This paper studies how presidential popularity and changes in macroeconomic situations are interrelated in South Korea. For presidential popularity, we use the presidential job approval rates of the past four presidents, collected monthly by Research & Research (a Korean opinion poll survey company). The covered period is between March 1993 and February 2013. We are particularly interested in whether voters are prospective (forward looking) or retrospective (backward looking) in evaluating president’s job performance.
Eight macroeconomic variables were chosen to explain the approval rates: the unemployment rate, the inflation rate, year-by year variations in export, an index of industrial production, the KOSPI index, business survey indices,
consumer sentiment indices, and the composite leading indicator. Among them, the unemployment rate, the inflation rate, year-by year variations in export, an index of industrial production, and the KOSPI index are variables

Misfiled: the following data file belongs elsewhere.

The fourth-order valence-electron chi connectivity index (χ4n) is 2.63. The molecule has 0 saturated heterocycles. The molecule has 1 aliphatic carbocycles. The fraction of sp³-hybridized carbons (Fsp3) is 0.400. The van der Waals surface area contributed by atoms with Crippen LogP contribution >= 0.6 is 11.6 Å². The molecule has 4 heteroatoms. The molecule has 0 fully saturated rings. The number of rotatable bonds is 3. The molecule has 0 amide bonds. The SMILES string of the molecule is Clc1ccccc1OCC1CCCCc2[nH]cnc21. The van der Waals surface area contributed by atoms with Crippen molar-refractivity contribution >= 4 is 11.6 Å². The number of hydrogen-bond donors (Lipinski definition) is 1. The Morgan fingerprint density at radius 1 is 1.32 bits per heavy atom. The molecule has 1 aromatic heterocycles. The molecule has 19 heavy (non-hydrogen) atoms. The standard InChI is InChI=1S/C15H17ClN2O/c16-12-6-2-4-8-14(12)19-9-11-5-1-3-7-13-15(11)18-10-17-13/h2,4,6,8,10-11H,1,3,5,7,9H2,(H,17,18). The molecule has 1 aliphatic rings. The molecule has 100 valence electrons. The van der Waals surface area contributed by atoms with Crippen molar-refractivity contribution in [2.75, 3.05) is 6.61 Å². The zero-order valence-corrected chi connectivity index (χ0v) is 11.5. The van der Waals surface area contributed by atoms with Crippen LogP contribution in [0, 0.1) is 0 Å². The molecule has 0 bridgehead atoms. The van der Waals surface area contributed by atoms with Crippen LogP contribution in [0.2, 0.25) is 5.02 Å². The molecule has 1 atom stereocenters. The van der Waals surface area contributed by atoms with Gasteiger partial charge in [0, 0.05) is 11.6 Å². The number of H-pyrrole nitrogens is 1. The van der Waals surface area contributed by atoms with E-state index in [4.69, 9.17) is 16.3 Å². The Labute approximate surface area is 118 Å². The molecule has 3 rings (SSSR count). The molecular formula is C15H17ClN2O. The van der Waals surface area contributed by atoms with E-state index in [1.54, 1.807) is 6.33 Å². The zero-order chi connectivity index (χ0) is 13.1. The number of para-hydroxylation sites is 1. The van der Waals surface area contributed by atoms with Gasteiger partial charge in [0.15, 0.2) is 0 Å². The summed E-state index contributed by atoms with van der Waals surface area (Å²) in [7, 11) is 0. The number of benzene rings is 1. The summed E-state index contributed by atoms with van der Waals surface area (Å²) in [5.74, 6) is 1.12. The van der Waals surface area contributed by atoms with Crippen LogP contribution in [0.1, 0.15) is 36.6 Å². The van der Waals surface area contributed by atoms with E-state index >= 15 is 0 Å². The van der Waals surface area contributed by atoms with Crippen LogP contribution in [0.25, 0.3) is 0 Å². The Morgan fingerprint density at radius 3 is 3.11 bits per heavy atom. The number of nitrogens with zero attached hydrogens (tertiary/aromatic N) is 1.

measuring past or current economic performance, whereas business survey indices, consumer sentiment indices, and the composite leading indicator are those reflecting optimism for future economic situations.
In addition to the variables capturing changes in macroeconomic situations, we also construct dummy variables for non-economic events, using the events that five major Korean daily newspapers commonly list as ‘the most
important ten events of the year.’ We include both economic and non-economic variables in our regressions.
Our analysis shows that positive signals from the export variation rate and the composite leading indicator increase presidential popularity. This might imply that voters in South Korea are both retrospective and prospective; they
look at not only the past and the present but also the future.